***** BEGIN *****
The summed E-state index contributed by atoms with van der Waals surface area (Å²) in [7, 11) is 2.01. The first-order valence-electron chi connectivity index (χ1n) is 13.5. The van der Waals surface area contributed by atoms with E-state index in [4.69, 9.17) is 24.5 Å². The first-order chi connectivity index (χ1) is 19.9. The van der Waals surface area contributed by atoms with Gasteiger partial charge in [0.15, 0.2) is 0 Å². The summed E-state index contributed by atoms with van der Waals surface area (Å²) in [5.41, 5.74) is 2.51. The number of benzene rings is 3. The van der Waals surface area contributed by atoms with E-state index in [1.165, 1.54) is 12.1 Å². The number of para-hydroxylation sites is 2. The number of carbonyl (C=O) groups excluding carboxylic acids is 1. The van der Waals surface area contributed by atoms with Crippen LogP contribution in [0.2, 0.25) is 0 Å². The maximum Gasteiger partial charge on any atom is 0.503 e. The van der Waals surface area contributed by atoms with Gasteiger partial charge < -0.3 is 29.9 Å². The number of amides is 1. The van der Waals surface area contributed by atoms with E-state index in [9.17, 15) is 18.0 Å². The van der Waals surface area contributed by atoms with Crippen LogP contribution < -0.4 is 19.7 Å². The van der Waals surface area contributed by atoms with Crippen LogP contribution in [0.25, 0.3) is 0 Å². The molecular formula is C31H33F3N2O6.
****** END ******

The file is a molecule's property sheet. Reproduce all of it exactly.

The summed E-state index contributed by atoms with van der Waals surface area (Å²) in [7, 11) is 2.01. The first-order valence-electron chi connectivity index (χ1n) is 13.5. The van der Waals surface area contributed by atoms with E-state index in [4.69, 9.17) is 24.5 Å². The first-order chi connectivity index (χ1) is 19.9. The van der Waals surface area contributed by atoms with Gasteiger partial charge in [0.15, 0.2) is 0 Å². The summed E-state index contributed by atoms with van der Waals surface area (Å²) in [5.41, 5.74) is 2.51. The number of benzene rings is 3. The van der Waals surface area contributed by atoms with E-state index in [1.165, 1.54) is 12.1 Å². The number of para-hydroxylation sites is 2. The number of carbonyl (C=O) groups excluding carboxylic acids is 1. The van der Waals surface area contributed by atoms with Crippen LogP contribution in [0.2, 0.25) is 0 Å². The maximum Gasteiger partial charge on any atom is 0.503 e. The van der Waals surface area contributed by atoms with Gasteiger partial charge < -0.3 is 29.9 Å². The number of amides is 1. The van der Waals surface area contributed by atoms with E-state index in [9.17, 15) is 18.0 Å². The van der Waals surface area contributed by atoms with Crippen LogP contribution < -0.4 is 19.7 Å². The van der Waals surface area contributed by atoms with Crippen LogP contribution in [0.25, 0.3) is 0 Å². The molecular formula is C31H33F3N2O6.